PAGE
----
Shortly after returning, I found a house online that I loved, and it was a two-bedroom ranch.  Right sized for us and the thought of not climbing three flights of stairs multiple times a day was very appealing.  On May 20th, two days after we returned home from vacation, we toured the first of two houses with our realtor friend Julie Feagan.  We fell in love immediately, so much so that we debated even continuing to the second house.  We went ahead and went to the second, but we both felt like we were going through the motions.  We had found what we wanted on the first shot.  We made an offer that day that was accepted.  Financing was pre-approved.  We closed on the new home on June 23rd and moved in on July 1st, literally right on schedule.  

The next month was at a furious pace, packing up boxes, taking things to Goodwill, throwing things out, painting, repairing, buffing hardwood floors, and eating carry out food pretty much every night at the old house getting ready to list it.  Remarkably, and with no forced engineering to meet an arbitrary date, we listed the house on the morning of August 1st – the EXACT date that we originally set as our goal.  We had more than 20 showings that day with 16 bona fide offers.  That evening, with nervous anticipation, we accepted a cash offer, way above the asking price, with no inspections and closing in a week.  A week?  Seriously?  Lo and behold, we closed on the evening of August 8th, exactly one week from the date of the original listing.  The whole process was nothing short of miraculous.

On the morning of September 30th, a mere seven weeks later, I woke up in such excruciating back pain that I could not get out of bed.  It was the date of our annual Cincinnati Cancer Advisors “ASCO Direct Best of Oncology” symposium, a thought leadership event for oncology professionals.  It’s a big deal, and obligations are obligations, so I struggled to try to make it there that day to assist my colleagues.  I couldn’t answer the bell.  I was in so much back pain that it literally hurt to breathe.  Each day since then has fallen somewhere along that back pain continuum thanks to what I now know to be cancer that had metastasized to my spine.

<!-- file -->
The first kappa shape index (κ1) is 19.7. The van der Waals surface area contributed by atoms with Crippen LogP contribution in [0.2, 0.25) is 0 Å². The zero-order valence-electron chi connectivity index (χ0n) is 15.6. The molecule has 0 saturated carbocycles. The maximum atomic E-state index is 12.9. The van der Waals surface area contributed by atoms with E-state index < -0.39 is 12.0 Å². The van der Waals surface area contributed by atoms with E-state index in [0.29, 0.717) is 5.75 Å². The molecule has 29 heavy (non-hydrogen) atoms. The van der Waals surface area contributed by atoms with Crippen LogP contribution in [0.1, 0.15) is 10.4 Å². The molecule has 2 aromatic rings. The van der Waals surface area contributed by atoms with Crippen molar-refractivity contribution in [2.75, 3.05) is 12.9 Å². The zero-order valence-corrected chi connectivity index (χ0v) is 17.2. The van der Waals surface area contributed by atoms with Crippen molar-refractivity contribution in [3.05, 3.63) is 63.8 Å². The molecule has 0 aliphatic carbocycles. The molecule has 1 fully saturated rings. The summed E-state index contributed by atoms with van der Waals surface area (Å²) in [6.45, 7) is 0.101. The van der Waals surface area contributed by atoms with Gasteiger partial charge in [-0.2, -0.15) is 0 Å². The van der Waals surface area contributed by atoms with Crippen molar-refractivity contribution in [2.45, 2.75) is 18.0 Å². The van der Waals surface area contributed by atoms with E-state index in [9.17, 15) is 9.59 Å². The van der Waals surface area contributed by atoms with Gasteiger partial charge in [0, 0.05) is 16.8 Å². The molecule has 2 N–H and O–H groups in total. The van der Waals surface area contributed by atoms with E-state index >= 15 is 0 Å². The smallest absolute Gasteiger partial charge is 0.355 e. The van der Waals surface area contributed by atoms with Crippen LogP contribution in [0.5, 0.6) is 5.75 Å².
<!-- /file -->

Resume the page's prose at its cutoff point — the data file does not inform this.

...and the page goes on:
I am very selective about things that I think are the result of divine intervention.  That is a pretty high bar in my judgment.  But I am left to wonder… what caused me on May 11th, 2023, on a flight from Cincinnati to St. Thomas, to begin thinking about moving when in fact, it did not seem to be imperative to do so at the time?  Something caused me to think of the fact that it might make sense to do that now, even though it made no financial sense to trade a 2.875% low-dollar mortgage in on a “jumbo” mortgage, temporarily carrying a mortgage on two houses at 6.25%.  How am I going to explain this to my dear friend and financial advisor, Paul McCauley (who, as it turns out, was a big supporter of the idea after all)?

I cannot bend over to pick up the dogs’ food bowls these days without pain.  I cannot begin to imagine what it would be like to have to try to move now, or any time after September 28th, 2023.  At the risk of overstating the case, it is nothing short of a miracle that we moved when we did and that things came together the way they did.  As an added bonus, we could not love our new house any more than we do.  Sometimes, it’s better to be lucky than good.

Until next time,